Implementation of the Pan African University (PAU) , a flagship project of the African Union has been heightened following admission of the third cohort of 91 graduate students at the JKUAT based PAU Institute for Basic Sciences, Technology and Innovation (PAUSTI). The students drawn from 28 African countries will pursue masters and doctorate degrees in engineering, mathematics, biotechnology and molecular biology.
Addressing the induction ceremony Thursday March 17, 2016, James Kiburi who represented the Ministry of Education Science and Technology said PAU was founded to produce highly qualified personnel who can help reposition the continent as a knowledge-based economy.
He added that Kenya was committed to the actualization of the PAU agenda as exemplified by over Ksh. 300 million investment that the Government of Kenya had so far committed to the development of infrastructure at the graduate training hub.
Kiburi said increased nationalities during the 2016 intake was a milestone in fostering integration among African states; a key objective behind the establishment of PAU.
Prof. M. Tsunoda who addressed the ceremony on behalf of Japan International Cooperation Agency (JICA) challenged the students to forge long lasting partnerships and engineer useful innovations that can drive the continent forward. He said that through the Africa-ai– JAPAN, the Government of Japan which is lead thematic partner together with JKUAT project team were laying stable foundation for research and education for both JKUAT and PAUSTI.
Vice Chancellor, Prof. Mabel Imbuga thanked the implementing partners for unwavering support towards the PAUSTI cause. She said the facility had emerged as a veritable centre of research and scholarly excellence as seen from performance of pioneer graduates.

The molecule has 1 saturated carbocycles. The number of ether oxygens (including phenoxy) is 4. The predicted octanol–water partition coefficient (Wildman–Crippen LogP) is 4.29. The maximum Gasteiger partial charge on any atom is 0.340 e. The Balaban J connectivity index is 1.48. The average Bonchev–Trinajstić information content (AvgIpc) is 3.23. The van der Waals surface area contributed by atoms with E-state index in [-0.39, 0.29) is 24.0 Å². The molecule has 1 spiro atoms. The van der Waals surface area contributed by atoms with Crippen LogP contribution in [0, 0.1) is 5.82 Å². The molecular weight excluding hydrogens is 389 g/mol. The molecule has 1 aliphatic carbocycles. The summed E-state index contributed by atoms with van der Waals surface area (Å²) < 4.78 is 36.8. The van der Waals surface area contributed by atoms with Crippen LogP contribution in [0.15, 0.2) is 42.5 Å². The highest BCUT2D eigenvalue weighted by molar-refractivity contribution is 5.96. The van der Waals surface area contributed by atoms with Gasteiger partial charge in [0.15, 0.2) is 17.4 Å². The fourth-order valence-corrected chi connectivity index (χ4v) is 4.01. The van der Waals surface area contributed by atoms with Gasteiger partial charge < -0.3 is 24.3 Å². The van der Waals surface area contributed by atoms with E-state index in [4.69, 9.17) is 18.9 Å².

“I urge you to use your diverse backgrounds to familiarize yourselves with the challenges afflicting our continent and generate home-grown solutions,” Prof. Imbuga said.
PAUSTI Director, Prof. Gabriel Magoma reported that of the 91 students, 41 are enrolled in PhD programmes, with the number of female students pegged at 21.
Prof. Magoma said besides the conventional curriculum in respective subject areas, the students will also be exposed to the history of Africa, human rights and gender, all of which he said are critical to the advancement of the continent.
Since inception in November 2012, PAUSTI has made several strides. It had its inaugural graduation presided over by African Union Commission Chairperson, Dr. Nkosazana Dlamini-Zuma in November 2014. This was followed by admission of the second cohort in February 2015.
PAU was established by a decision of the Summit of Heads of State and Government of the African Union in 2010, with a view to developing institutions of excellence in science, technology, innovation, social sciences and governance, which would constitute the bedrock for an African pool of higher education and research. It strives to stimulate collaborative, internationally competitive and development-oriented research, in areas having a direct bearing on the technical, economic and social development of Africa.